Berengar was among the first of the medieval scholars to introduce the complexities of the sacramental experience. While the sacramental model of outward sign and inward reality would maintain virtually to our present day, the precise elaboration of this process would be considerably challenging for each sacrament. One of the significant challenges of the age of the medieval universities was rethinking and reformulating a variety of aspects of sacramental life, not least of which was determining a universal understanding of what precisely which experiences were sacraments, an issue finally resolved at the Second Council of Lyons (1272-1274) with the number seven, as we know them today. (St. Thomas Aquinas died en route to this council.)
Berengar’s definition of the Eucharistic process, by the way, came to be known as “consubstantiation.” The official doctrinal Catholic term for the change of the bread and the wine was and remains “transubstantiation,” meaning that the bread and wine cease to exist in their substance as food and become the actual body and blood of Christ. Consubstantialists would hold that the bread and wine remains intact but that one communes with God all the same in the act of receiving communion. Many Protestant churches hold to some resemblance of consubstantiation in their theologies of communion.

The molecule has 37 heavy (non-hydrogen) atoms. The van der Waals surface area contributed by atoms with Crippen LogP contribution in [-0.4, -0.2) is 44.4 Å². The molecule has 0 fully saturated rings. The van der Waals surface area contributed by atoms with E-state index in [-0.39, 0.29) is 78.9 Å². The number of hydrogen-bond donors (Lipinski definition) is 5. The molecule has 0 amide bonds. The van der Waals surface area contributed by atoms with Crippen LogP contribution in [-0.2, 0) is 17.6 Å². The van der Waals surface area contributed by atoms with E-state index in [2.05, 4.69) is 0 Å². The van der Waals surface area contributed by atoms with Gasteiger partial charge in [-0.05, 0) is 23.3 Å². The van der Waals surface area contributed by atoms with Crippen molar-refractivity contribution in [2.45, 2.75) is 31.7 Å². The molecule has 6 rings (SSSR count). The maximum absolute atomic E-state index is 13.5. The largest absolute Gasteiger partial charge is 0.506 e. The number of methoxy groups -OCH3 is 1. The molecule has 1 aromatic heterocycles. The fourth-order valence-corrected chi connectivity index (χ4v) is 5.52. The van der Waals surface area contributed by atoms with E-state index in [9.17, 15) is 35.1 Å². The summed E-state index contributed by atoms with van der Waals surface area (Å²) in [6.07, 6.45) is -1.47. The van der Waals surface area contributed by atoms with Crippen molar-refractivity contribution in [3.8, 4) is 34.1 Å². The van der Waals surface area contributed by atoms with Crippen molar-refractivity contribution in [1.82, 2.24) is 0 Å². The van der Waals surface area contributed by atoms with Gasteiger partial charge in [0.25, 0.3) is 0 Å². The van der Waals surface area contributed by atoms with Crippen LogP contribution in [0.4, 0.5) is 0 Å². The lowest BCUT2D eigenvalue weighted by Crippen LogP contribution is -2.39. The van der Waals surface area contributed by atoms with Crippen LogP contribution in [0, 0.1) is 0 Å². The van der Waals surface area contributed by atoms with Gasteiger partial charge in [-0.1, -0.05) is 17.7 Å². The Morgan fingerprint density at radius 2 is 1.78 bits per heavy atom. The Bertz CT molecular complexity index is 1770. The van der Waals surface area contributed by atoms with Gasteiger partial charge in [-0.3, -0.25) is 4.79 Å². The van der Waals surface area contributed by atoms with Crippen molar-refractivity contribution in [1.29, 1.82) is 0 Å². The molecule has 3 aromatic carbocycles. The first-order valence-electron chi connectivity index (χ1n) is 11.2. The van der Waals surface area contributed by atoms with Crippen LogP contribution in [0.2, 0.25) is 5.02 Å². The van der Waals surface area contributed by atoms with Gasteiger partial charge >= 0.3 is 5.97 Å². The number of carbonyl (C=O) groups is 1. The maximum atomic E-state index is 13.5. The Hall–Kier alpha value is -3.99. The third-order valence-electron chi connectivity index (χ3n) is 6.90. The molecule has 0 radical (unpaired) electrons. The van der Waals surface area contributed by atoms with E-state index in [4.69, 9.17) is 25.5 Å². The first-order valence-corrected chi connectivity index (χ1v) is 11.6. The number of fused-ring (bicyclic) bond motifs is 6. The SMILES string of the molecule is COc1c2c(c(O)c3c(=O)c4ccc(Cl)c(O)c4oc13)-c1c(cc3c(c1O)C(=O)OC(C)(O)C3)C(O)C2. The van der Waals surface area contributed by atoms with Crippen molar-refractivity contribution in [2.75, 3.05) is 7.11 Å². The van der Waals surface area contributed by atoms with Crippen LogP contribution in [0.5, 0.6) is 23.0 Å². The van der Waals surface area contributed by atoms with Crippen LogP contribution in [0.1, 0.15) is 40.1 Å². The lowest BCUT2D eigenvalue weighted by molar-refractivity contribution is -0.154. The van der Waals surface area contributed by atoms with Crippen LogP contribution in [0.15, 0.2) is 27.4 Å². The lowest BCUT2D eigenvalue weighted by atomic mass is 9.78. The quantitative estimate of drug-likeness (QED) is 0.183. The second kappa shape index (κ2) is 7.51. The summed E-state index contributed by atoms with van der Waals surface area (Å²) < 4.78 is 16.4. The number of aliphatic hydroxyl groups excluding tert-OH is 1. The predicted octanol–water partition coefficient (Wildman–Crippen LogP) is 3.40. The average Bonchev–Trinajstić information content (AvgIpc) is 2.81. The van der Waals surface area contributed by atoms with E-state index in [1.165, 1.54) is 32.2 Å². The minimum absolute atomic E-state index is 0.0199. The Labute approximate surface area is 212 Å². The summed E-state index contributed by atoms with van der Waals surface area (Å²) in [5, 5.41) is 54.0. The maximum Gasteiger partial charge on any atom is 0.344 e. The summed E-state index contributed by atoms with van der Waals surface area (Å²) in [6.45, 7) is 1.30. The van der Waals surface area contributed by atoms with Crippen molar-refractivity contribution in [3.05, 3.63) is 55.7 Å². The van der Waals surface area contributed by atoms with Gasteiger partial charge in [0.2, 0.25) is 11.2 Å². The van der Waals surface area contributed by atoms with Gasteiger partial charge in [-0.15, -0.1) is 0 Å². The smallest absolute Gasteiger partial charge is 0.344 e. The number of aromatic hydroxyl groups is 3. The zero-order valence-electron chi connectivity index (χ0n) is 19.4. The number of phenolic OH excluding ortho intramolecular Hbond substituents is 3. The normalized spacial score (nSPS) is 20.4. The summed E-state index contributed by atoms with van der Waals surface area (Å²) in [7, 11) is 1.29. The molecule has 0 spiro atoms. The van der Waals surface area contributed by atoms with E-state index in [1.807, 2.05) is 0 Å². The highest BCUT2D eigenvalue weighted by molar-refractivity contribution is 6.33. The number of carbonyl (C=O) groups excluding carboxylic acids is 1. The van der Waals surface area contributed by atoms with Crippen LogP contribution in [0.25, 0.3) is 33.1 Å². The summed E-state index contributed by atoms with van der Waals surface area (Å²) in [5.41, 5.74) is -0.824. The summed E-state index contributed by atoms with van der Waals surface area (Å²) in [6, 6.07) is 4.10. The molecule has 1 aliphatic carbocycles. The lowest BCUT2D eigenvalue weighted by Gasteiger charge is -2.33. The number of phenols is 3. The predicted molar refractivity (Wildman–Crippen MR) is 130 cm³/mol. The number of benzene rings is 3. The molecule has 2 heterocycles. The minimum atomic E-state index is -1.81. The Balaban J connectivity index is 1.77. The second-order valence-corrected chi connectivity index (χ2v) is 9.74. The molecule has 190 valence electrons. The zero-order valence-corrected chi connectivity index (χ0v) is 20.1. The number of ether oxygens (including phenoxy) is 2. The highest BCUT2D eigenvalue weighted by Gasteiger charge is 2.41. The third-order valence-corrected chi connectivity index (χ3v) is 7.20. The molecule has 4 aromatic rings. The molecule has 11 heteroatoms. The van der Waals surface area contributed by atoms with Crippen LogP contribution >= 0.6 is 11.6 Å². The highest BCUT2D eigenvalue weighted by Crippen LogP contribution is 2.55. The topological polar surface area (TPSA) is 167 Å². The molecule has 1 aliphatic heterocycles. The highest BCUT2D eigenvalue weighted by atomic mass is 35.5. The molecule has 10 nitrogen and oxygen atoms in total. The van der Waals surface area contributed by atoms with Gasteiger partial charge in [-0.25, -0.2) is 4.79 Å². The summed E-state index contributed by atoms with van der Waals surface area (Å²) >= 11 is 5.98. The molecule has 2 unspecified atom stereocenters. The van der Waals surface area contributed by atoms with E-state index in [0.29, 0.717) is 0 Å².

The term “transubstantiation” calls for belief in an actual change of substance. Many historians hold that the Latin phrase from the Mass which changes the bread into the Eucharist, Hoc est enim corpus meum (or “this is my body”) became an object of ridicule among enemies of the Church, from which comes the magician’s phrase, “hocus pocus.”
To satisfy my own curiosity, I checked to see if there is research on what Catholics today believe regarding the Eucharist. I came across a CARA study in 2008 (entire study here) which addresses our issue with Berengar:
Nine in ten weekly Mass attendees (91 percent) say they believe that Jesus Christ is really present in the Eucharist, compared to two-thirds of those who attend Mass less than weekly but at least once a month (65 percent), and four in ten of those attending Mass a few times a year or less (40 percent). Among Catholics attending Mass at least once a month, the youngest generation of Catholics (born after 1981) has similar beliefs about the Eucharist as Pre-Vatican II Generation Catholics (born before 1943).